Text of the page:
The Question And Patience: Method And Symptom


As psychoanalysts, we fundamentally have two tools: the question and patience. I have addressed lately with an unusual frequency, reasons for consultation linked to the theme of jealousy: either from the remorse of feeling them or from the suffering of being associated with a person with jealous attitudes.

Identification of the symptom

The late Lacan maintained that the most real thing is the symptom and that the symptom-enjoyment is the means of satisfying the drive The instinctual plot of someone who feels jealousy enjoys repeating itself and surrounding the object, and insists on the character of a resistance that is difficult to break. The symptomatology of jealousy is, in this case, the incessant return to the position of contempt, to the comparative putting into play of the value that this person has for someone in contrast to a third party.

It goes without saying that all types of jealousy hide behind a screen a false illusion of possession. But it stands out that it is false not because of the underestimation of an eminently harmful behavior, but because of the fictitious claim to grasp the intangible. One suffers not only from the possible fact that the libidinal object does not reciprocate all the love given, but also from the very fact of suffering from jealousy and not being able to avoid it: people who are jealous, suffer from jealousy and cannot handle themselves. In short, a blocking of the Other’s desire is carried out to make one’s own desire take precedence.

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The peculiarity of feeling a victorious return, the “suffering” of a deception, has sometimes occurred (in the terms of the agreement agreed upon by the couple) since it granted the subject in the patient’s position a “credit” that was collected in dribs and drabs.



The fantasy protects the subject from the horror of the encounter with the real, Lacan stated, and in any case the dynamic of the jealous allows a barrier to be deployed so as not to recognize or not see the real signifier of not being for the other what one anticipates in oneself. own expectation.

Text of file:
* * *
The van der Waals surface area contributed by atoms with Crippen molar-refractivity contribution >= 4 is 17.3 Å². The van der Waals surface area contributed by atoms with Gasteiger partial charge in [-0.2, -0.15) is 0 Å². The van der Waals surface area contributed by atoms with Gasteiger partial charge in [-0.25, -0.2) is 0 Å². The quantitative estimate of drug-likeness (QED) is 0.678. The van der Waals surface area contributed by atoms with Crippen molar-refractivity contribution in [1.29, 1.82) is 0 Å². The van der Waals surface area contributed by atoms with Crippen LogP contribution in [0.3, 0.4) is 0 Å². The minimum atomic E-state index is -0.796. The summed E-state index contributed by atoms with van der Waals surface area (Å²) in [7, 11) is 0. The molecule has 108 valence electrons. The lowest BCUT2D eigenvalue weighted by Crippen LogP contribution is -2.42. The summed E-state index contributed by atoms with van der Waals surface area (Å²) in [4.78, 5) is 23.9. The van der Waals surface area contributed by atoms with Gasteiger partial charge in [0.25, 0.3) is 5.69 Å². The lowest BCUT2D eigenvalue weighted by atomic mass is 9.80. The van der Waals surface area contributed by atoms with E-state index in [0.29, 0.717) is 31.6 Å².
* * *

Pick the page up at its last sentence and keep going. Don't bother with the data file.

When the analysand is the victim of this jealousy, the analyst’s concern must focus on ensuring that a normalization of the control dynamics is not implemented and that the person does not succumb to ego reduction Needless to say, if we see any of these situations escalating towards the level of violence and the annulment of the other, supervision must be immediate and the work must move towards the direct-interventive level.

Returning to the interventive-indirect, we must never coerce libidinous detachment, but if the analysand is a victim of the situation we must move towards breaking the cycle of control. My particular dynamic has led me to very rarely intervene in ways that are not a question. The tool of the question directs the mind towards the multiple possibilities that the analysand would enjoy by modifying the scenario in which he finds himself at his own will.

If the analysand is an executor, the analyst’s ear must be more refined than ever to capture small stretches of discourse that give us the fabric from which to cut The analysand’s thread will lead towards reducing the severity of the matter. Our role should never be persecutory or repressive (repression always fails). The question must move the subject from his position to the shoes of the subject of desire, until he realizes what he may be causing.

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In tune with this, Freud expresses himself in Beyond the Pleasure Principle, about the reasons for resistance: “They are at first unconscious in the cure (as experience teaches us), this warns us that we have to overcome a mistake of our terminology. We eliminate this darkness by putting in opposition, not the conscious and the unconscious, but the coherent self and the repressed (…) It is likely that it cannot be externalized before the work requesting the cure has loosened the repression.”

Rush for analysts emerges as a tempting tool, but it will take the form of our worst enemy. The realization for an analysand can take up to several sessions. The detour must be constant and persistent; the question, our tool par excellence; patience, our flag